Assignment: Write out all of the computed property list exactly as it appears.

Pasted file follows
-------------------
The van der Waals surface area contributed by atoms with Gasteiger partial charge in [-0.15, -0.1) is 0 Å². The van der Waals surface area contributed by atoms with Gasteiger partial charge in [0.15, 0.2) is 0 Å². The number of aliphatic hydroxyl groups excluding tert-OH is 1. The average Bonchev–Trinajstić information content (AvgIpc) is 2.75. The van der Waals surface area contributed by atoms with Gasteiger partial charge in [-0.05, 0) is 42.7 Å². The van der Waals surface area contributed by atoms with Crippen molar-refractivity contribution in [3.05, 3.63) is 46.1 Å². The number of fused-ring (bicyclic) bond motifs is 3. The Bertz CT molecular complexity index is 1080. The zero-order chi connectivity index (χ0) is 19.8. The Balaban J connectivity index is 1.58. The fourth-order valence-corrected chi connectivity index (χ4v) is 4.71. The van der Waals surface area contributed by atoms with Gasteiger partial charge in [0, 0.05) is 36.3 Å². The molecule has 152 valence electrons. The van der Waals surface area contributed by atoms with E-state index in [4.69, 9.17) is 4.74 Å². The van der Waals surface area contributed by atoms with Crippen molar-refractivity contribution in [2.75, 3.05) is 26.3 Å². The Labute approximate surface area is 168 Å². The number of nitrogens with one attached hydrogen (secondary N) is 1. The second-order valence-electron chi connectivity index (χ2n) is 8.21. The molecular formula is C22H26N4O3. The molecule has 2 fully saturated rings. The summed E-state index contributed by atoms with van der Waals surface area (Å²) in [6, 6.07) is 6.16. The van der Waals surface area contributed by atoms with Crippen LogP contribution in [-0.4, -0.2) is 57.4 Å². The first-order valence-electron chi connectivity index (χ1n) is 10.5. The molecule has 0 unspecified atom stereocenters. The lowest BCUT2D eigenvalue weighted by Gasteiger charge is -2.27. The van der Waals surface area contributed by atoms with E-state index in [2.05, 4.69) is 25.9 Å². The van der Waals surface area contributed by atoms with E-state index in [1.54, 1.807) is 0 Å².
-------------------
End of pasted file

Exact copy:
The van der Waals surface area contributed by atoms with Gasteiger partial charge in [-0.15, -0.1) is 0 Å². The van der Waals surface area contributed by atoms with Gasteiger partial charge in [0.15, 0.2) is 0 Å². The number of aliphatic hydroxyl groups excluding tert-OH is 1. The average Bonchev–Trinajstić information content (AvgIpc) is 2.75. The van der Waals surface area contributed by atoms with Gasteiger partial charge in [-0.05, 0) is 42.7 Å². The van der Waals surface area contributed by atoms with Crippen molar-refractivity contribution in [3.05, 3.63) is 46.1 Å². The number of fused-ring (bicyclic) bond motifs is 3. The Bertz CT molecular complexity index is 1080. The zero-order chi connectivity index (χ0) is 19.8. The Balaban J connectivity index is 1.58. The fourth-order valence-corrected chi connectivity index (χ4v) is 4.71. The van der Waals surface area contributed by atoms with Gasteiger partial charge in [0, 0.05) is 36.3 Å². The molecule has 152 valence electrons. The van der Waals surface area contributed by atoms with E-state index in [4.69, 9.17) is 4.74 Å². The van der Waals surface area contributed by atoms with Crippen molar-refractivity contribution in [2.75, 3.05) is 26.3 Å². The Labute approximate surface area is 168 Å². The number of nitrogens with one attached hydrogen (secondary N) is 1. The second-order valence-electron chi connectivity index (χ2n) is 8.21. The molecular formula is C22H26N4O3. The molecule has 2 fully saturated rings. The summed E-state index contributed by atoms with van der Waals surface area (Å²) in [6, 6.07) is 6.16. The van der Waals surface area contributed by atoms with Crippen LogP contribution in [-0.4, -0.2) is 57.4 Å². The first-order valence-electron chi connectivity index (χ1n) is 10.5. The molecule has 0 unspecified atom stereocenters. The lowest BCUT2D eigenvalue weighted by Gasteiger charge is -2.27. The van der Waals surface area contributed by atoms with E-state index in [2.05, 4.69) is 25.9 Å². The van der Waals surface area contributed by atoms with E-state index in [1.54, 1.807) is 0 Å².